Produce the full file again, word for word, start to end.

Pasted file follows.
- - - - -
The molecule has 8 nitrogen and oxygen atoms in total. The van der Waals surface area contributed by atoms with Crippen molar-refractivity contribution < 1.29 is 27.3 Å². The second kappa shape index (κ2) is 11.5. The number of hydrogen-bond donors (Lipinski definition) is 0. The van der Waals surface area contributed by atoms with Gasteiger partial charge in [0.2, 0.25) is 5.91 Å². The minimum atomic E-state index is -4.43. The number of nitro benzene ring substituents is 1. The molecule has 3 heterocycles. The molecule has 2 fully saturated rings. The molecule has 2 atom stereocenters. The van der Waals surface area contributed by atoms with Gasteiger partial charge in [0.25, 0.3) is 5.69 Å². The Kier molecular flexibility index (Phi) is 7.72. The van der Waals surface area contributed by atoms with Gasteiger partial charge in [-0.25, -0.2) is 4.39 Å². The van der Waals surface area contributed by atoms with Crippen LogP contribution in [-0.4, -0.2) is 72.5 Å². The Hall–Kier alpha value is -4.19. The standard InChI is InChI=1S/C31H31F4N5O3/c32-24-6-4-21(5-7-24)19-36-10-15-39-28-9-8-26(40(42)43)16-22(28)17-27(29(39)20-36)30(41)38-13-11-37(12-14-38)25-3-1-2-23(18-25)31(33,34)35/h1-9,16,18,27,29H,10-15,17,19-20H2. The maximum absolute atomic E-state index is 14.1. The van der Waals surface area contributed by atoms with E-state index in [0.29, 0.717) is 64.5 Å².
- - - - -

The molecule has 8 nitrogen and oxygen atoms in total. The van der Waals surface area contributed by atoms with Crippen molar-refractivity contribution < 1.29 is 27.3 Å². The second kappa shape index (κ2) is 11.5. The number of hydrogen-bond donors (Lipinski definition) is 0. The van der Waals surface area contributed by atoms with Gasteiger partial charge in [0.2, 0.25) is 5.91 Å². The minimum atomic E-state index is -4.43. The number of nitro benzene ring substituents is 1. The molecule has 3 heterocycles. The molecule has 2 fully saturated rings. The molecule has 2 atom stereocenters. The van der Waals surface area contributed by atoms with Gasteiger partial charge in [0.25, 0.3) is 5.69 Å². The Kier molecular flexibility index (Phi) is 7.72. The van der Waals surface area contributed by atoms with Gasteiger partial charge in [-0.25, -0.2) is 4.39 Å². The van der Waals surface area contributed by atoms with Crippen LogP contribution in [-0.4, -0.2) is 72.5 Å². The Hall–Kier alpha value is -4.19. The standard InChI is InChI=1S/C31H31F4N5O3/c32-24-6-4-21(5-7-24)19-36-10-15-39-28-9-8-26(40(42)43)16-22(28)17-27(29(39)20-36)30(41)38-13-11-37(12-14-38)25-3-1-2-23(18-25)31(33,34)35/h1-9,16,18,27,29H,10-15,17,19-20H2. The maximum absolute atomic E-state index is 14.1. The van der Waals surface area contributed by atoms with E-state index in [0.29, 0.717) is 64.5 Å².